Learning to be a better q'er in social Q&A sites: Social norms and information artifacts



Social question and answer sites (SQAs) are increasingly popular knowledge sharing platforms. In this paper, we outline how an SQA site functions as a social learning community. The success of an SQA site depends not only on effectively organizing and delivering information, but also on whether it can provide the cues needed by community members to successfully learn to be productive contributors. We explore this learning process in four different SQAs that utilize the Stack Exchange platform: Science Fiction & Fantasy, Seasoned Advice (cooking), Database Administrators, and Android Enthusiasts. Using longitudinal fixed effects models, we examine whether users learn to be better question askers over time, and how user interface features and community norms affect the cultivation of this critical skill. The study offers design implications by highlighting factors that help users develop into literate and productive community contributors in social platforms.


Social question and answer sites (SQAs) are an increasingly important source of knowledge and information. These sites allow individuals to pose questions and receive answers from peers and other members. Numerous SQAs exist, differing with respect to the topics they cover, the types of dialogue they support, and the populations that they engage. Some platforms focus on opinions and discussion of social issues, while others focus on factual exchanges (Adamic, Zhang, Bakshy, & Ackerman, 2008). The popularity of SQAs has led to a growing body of research concerned with understanding Q&A behavior and improving the functioning of these systems (Gazan, 2011). Much of the prior work has focused on issues such as motivating individuals to contribute, classifying questions and answers to facilitate better information transfer, and identifying experts and novices (Hanrahan, Convertino, & Nelson, 2012; Harper, Moy, & Konstan, 2009; Logie, Weinberg, Harper, & Konstan, 2011; Oktay, Taylor, & Jensen, 2010). An underlying thrust of this literature is to understand how to design and implement SQAs as vibrant information sharing communities.

In this paper, we seek to make two contributions. First, we advance an alternative analytical framework for understanding how SQAs function. Prior empirical studies of SQAs have implicitly worked from an information transfer perspective, focusing on how to efficiently classify and deliver content (questions and answers). Instead we draw from online communities research and sociocultural learning theory to argue for a social learning perspective on SQAs. Rather than focusing on the quality or management of information within a site, a social learning approach focuses on questions about how the affordances of successful SQA platforms help individuals transfer community norms (social information) and learn to be skilled community members.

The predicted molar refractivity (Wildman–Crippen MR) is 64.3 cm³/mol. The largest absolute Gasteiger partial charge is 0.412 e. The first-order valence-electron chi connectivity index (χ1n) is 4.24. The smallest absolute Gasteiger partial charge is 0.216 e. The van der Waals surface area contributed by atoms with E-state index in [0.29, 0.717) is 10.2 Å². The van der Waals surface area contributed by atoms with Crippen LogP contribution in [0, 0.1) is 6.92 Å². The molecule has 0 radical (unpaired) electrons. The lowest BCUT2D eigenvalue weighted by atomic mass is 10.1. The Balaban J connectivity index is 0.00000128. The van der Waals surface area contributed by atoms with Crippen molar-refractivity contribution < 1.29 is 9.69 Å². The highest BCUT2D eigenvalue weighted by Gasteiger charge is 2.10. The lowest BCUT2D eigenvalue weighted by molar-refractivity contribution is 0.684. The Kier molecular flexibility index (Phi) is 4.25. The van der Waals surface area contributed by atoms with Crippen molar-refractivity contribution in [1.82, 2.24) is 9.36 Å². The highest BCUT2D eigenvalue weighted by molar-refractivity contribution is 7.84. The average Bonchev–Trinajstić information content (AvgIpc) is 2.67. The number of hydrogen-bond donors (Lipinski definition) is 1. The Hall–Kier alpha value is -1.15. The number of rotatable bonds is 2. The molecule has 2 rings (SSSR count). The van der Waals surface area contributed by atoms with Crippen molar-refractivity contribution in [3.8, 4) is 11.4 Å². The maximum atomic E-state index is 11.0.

Second, we present a longitudinal study of social learning in SQAs analyzing data from four communities which use the Stack Exchange platform: Science Fiction & Fantasy, Seasoned Advice (cooking), Android Enthusiasts, and Database Administrators. Using this data we examine the following research question:

  • How do the various feedback affordances in these Stack Exchange sites correlate with members' learning to be better question askers over time?

The empirical findings show that, depending on a respective online community, feedback features such as past answers, comments, votes, and favorites influence the quality of future questions that members post. The results suggest that the features of SQA platforms provide implicit social feedback that help members learn and develop into more effective users of SQA sites, but that more design work is needed to better leverage social computing artifacts to cultivate members' question asking skills and abilities.


There are several SQA sites that focus on knowledge creation to socialize members. One of the most prominent is Stack Exchange, which is a platform for creating and operating SQA sites. Originally developed to support Stack Overflow, a successful and influential SQA sites for programmers, Stack Exchange now supports nearly 100 SQA sites (Anderson, Huttenlocher, Kleinberg, & Leskovec, 2012; Hanrahan et al., 2012; Mamykina, Manoim, Mittal, Hripcsak, & Hartmann, 2011). Each of the Stack Exchange sites utilizes the same underlying platform, but serves a unique population of experts and enthusiasts interested in different content areas, ranging from cooking to database administration.

Members of these communities engage in a group knowledge-creation process by asking and answering questions, editing the questions and answers posted by others, and voting on the quality of the resulting content. The end result is a collectively curated collection of information that is useful not only to the original questioner but as a reference for all site users, present and future, who are interested in the topic.

Responding to the growing popularity of SQA platforms such as Yahoo Answers and Stack Overflow, researchers have begun to examine different aspects of these online communities. Some researchers have focused on understanding the community-wide dynamics of SQAs. For example, prior research suggests that diverse topic areas in Yahoo Answers are related to user behavior (Adamic et al., 2008). Technical forums tend to have fewer replies but longer posts, while discussion based topics typically lead to more replies. Logie and colleagues found that Answerbag's members asked more social, subjective questions, Metafilter's community focused on more objective questions, and Yahoo Answers exhibited a wide variation in question types (Logie et al., 2011).